Thursday, July 18, 2013


Sometimes a word or nickname becomes synonymous with an object and a part of our traditional practice. A great example of this in the Jewish world is a shviti - a meditative plaque usually placed in front of the shaliach tzibur in a synagogue.
Some siddurim have them on inside cover as an place for inspiration or direction and despite the variety of the verses or text on a page, they all have the verse from Psalms 16:8 - "I have set (shiviti) the Lord always before me".

Today I'd like to offer a similar conceptual leap to share a 'sefati' - from the verse that opens every davening:
אֲדֹנָי שְׂפָתַי תִּפְתָּח וּפִי יַגִּיד תְּהִלָּתֶךָ
 Hashem open my lips and let my mouth declare Your Praise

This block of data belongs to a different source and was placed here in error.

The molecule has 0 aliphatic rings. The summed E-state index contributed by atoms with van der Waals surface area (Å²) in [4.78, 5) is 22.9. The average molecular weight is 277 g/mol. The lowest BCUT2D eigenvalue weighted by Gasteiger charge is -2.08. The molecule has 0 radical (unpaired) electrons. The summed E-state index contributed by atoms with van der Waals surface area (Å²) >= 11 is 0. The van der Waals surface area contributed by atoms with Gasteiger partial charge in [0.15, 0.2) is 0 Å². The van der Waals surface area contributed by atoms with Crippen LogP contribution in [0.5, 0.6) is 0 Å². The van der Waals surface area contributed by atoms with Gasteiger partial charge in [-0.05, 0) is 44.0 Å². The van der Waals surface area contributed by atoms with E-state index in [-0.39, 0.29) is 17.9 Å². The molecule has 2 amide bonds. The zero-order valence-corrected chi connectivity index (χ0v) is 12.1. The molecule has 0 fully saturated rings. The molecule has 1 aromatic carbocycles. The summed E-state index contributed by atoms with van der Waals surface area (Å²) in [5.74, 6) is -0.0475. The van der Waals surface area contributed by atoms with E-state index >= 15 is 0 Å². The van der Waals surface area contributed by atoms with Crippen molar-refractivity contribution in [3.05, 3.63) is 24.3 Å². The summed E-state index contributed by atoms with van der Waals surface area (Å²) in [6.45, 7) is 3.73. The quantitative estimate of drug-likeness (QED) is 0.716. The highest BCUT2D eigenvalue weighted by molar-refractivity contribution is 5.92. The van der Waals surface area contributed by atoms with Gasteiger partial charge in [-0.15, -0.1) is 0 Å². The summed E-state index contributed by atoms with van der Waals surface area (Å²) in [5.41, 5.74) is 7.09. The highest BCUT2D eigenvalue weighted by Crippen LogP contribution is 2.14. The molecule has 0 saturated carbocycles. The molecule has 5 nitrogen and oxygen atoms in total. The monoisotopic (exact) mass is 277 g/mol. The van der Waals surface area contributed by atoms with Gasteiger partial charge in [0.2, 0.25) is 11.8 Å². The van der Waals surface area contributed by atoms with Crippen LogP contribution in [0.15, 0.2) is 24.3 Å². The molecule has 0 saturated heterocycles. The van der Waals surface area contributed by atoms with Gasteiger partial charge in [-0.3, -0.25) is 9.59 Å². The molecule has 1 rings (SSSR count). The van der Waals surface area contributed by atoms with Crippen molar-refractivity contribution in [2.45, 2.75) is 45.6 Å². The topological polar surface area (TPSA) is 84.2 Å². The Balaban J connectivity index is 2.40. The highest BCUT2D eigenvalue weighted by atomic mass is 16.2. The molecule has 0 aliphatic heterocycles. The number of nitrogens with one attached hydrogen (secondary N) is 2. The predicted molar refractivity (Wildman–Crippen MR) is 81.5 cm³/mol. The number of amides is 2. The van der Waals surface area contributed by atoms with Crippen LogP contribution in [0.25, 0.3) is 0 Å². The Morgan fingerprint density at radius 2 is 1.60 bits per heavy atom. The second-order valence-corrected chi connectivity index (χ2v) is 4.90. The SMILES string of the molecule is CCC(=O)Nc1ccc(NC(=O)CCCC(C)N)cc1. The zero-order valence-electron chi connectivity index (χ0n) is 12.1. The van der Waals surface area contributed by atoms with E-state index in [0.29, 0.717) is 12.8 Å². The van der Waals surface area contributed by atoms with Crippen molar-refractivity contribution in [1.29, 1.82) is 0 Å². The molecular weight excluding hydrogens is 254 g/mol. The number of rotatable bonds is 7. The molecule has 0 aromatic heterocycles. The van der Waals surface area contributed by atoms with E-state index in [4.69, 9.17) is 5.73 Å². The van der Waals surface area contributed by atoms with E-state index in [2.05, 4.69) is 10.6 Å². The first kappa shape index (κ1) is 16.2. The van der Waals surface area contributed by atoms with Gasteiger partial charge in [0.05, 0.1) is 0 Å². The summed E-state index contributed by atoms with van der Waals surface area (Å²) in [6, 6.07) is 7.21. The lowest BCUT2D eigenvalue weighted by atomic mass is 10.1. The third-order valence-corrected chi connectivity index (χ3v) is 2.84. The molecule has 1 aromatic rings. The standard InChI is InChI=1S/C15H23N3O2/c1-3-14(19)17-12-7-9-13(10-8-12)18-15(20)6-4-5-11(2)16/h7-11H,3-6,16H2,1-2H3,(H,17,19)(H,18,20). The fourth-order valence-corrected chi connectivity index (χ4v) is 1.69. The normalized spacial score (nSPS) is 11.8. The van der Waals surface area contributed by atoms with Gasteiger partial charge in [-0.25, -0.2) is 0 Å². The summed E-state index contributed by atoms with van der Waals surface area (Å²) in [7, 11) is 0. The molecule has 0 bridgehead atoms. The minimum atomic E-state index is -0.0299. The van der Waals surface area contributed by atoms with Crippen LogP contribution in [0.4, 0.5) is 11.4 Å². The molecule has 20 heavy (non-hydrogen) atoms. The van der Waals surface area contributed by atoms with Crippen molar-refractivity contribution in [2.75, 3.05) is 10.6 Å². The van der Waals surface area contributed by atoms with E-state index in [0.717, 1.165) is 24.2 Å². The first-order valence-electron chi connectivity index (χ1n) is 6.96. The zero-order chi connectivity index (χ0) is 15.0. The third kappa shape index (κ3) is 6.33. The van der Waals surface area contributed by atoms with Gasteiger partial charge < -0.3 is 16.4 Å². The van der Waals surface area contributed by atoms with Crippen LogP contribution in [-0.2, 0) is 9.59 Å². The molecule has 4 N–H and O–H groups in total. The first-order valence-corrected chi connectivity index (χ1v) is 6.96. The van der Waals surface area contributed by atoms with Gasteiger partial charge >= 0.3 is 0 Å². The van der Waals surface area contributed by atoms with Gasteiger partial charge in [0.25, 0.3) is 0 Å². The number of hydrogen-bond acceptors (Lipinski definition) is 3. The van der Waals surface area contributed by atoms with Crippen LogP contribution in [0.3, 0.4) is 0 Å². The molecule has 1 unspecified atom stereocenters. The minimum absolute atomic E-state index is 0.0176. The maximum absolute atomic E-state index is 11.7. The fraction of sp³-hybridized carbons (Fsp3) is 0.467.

In reflecting about much of the Jewish political atmosphere around Tisha B'Av I was really reminded about the power of our words.  Two Haredi voices here and here really pointed out how there is a significant element lacking in the language used between religious Jews - urging great caution and care.  With this in mind, and looking forward to the introspective days of Elul and Rosh Hashana (spoiler alert: they are six weeks away), I recommend pausing and asking for some divine help to get the right words out of one's mouth before decrying, criticizing, or even commenting on the public domain.  Perhaps if we had that everpresent feeling that a judge or recorder of all of our thoughts and actions was in our very midst - always before me - we would be more careful to make this world a better place. 

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